Imbedded in the walls of the house are two bullets, said to have been fired at Paine when he was writing his memoirs of the French Revolution.

In the spring of 1908, Mr. See’s son, Mr. Charles W. See, built a handsome new house southwest of the Paine house, and so close to it that the piazzas touched each other, and was anxious to secure the removal of the old building.

At this juncture, when it was reported that the owner had sold the Paine house to a contractor for $100, the American Scenic and Historic Preservation Society entered into negotiations for the acquisition of the house, and at the same time Col. Henry W. Sackett, a vice president of the Society, offered a site to which the building could be removed.

Inasmuch as Mr. See had previously given an option to the Paine Historical Society for $500, the matter remained in abeyance for some months.

In May, 1908, Mr. See gave the house to the Huguenot Association of New Rochelle, of which Mr. Henry M. Lester was president, upon condition that the house be removed at once, and in that month the Association began the removal of the house to its present site in the little park bordering the east side of North avenue, about 200 feet south of the Paine monument.

The Paine monument stands at the entrance to Paine avenue at the eastern side of North avenue.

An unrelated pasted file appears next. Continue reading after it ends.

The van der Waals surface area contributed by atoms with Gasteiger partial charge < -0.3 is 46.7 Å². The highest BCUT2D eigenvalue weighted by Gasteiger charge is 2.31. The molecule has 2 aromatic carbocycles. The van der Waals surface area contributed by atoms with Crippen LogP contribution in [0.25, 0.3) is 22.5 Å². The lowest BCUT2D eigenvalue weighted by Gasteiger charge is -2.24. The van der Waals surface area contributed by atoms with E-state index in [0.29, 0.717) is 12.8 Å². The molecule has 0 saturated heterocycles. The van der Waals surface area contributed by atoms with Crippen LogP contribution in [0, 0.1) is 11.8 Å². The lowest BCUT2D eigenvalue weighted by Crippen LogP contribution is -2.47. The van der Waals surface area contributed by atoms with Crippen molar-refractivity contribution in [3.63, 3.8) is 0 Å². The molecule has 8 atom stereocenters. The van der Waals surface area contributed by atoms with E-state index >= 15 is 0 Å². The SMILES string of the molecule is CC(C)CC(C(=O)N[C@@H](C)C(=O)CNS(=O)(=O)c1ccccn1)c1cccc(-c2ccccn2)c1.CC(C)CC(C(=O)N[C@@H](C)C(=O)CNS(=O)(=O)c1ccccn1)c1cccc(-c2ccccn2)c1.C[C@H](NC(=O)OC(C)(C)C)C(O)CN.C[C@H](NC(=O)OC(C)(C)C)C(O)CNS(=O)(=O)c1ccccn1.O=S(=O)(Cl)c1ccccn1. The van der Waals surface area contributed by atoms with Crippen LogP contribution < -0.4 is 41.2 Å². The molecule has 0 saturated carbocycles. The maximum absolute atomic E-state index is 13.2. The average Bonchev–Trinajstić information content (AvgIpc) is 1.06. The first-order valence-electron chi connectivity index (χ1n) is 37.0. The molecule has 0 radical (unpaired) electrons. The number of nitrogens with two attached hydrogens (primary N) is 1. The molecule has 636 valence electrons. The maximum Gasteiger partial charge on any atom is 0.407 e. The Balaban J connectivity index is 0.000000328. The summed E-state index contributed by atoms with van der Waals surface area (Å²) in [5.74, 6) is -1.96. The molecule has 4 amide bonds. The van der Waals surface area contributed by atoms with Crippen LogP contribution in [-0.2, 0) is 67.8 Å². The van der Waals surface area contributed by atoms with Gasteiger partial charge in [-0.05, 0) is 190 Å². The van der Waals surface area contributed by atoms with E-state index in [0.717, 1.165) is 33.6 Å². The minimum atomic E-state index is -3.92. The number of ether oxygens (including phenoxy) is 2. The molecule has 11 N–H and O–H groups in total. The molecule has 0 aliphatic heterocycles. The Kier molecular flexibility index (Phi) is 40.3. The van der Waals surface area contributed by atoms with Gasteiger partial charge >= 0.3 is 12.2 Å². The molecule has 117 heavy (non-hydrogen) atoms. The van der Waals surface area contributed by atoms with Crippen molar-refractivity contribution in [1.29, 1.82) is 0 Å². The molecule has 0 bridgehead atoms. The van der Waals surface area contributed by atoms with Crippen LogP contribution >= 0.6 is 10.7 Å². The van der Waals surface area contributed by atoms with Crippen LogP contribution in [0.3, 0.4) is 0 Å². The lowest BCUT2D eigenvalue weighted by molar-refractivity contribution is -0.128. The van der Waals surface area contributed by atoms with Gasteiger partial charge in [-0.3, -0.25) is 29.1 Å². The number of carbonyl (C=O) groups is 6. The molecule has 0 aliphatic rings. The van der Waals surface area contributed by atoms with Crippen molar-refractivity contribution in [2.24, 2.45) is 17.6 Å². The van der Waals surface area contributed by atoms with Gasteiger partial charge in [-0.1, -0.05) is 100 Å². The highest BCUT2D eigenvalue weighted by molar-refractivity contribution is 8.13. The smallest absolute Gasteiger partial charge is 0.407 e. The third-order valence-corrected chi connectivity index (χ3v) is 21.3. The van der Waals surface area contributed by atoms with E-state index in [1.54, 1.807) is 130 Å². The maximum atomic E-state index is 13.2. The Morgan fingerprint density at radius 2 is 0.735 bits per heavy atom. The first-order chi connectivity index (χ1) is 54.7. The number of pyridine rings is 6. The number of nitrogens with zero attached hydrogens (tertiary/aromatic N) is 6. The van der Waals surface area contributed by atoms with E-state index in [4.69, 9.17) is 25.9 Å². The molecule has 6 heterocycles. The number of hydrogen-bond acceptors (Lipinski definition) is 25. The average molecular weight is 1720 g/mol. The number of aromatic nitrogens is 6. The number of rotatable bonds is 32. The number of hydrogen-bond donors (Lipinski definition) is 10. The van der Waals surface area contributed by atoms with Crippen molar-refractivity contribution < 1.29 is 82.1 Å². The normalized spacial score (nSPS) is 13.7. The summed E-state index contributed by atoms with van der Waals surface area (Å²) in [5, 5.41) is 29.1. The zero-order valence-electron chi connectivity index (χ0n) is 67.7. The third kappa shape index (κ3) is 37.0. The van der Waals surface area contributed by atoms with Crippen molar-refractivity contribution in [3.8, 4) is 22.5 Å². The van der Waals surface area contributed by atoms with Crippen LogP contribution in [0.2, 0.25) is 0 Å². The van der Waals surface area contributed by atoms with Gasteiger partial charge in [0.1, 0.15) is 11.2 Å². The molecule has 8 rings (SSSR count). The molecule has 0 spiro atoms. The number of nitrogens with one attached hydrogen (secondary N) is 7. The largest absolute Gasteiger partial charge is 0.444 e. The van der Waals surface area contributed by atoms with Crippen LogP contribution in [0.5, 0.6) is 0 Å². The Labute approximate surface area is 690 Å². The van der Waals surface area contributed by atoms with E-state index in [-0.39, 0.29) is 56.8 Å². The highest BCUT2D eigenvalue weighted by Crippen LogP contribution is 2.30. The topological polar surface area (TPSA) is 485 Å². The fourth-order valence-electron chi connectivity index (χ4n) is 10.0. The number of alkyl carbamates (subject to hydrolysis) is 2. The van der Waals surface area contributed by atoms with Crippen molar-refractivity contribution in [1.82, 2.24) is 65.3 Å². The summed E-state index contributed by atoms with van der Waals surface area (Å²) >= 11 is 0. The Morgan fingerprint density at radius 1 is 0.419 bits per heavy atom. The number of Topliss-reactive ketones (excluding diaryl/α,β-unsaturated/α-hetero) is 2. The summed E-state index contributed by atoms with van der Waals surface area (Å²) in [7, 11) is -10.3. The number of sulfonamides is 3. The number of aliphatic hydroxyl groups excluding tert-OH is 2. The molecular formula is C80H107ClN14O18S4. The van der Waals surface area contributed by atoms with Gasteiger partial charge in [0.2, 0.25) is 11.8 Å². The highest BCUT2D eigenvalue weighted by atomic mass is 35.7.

When Paine died, he was buried about twenty yards south of this point.

In September, 1819, the remains were disinterred by Wm. Cobbett and conveyed to England, with the hope, it is said, that they might be the means of stirring up a revolution.

On November 12, 1839, a monument was erected by public contribution near the site of the grave.

This was repaired and on May 30, 1881, rededicated.

On May 30, 1899, it was surmounted by a bronze bust by Wilson McDonald with appropriate ceremonies.

In 1905, the monument was moved to its present site and on October 14 of that year was committed to the custody of the city of New Rochelle with elaborate ceremonies.

On the latter occasion, Dr. E. B. Foote, Jr., chairman of the Committee of Arrangements, displayed a small box containing a portion of Paine’s brain, which was to be placed under the monument.

On the inner cover of the box was a printed statement to the effect that B. Tilley, the tailor admirer of Paine, obtained the relic when he visited Cobbett at 1011 Bolt Court, Fleet street, London, January 7, 1833.

A few years before the ceremony of 1905, the relic had been purchased by Moncure D. Conway in London; and when Conway heard of the preparations for the removal and rededication of the monument, he sent the relic to be buried under the memorial.

The inscription on the face of the monument reads as follows:

Thomas Paine, Author of Common Sense.
Born in England, January 29, 1737,
Died in New York City, June 8, 1809.

“The palaces of kings are built upon the ruins of the bowers of paradise.” (Common Sense.)

Erected by Public Contribution, November 12, 1839.
Repaired and Rededicated May 30, 1881.

Bronze Bust Erected May 30, 1899.


The New Rochelle Commemorative Silver Half Dollar Coin shows with an image of the monument and bust of Thomas Paine.

New Rochelle Commemorative Silver Half Dollar Coin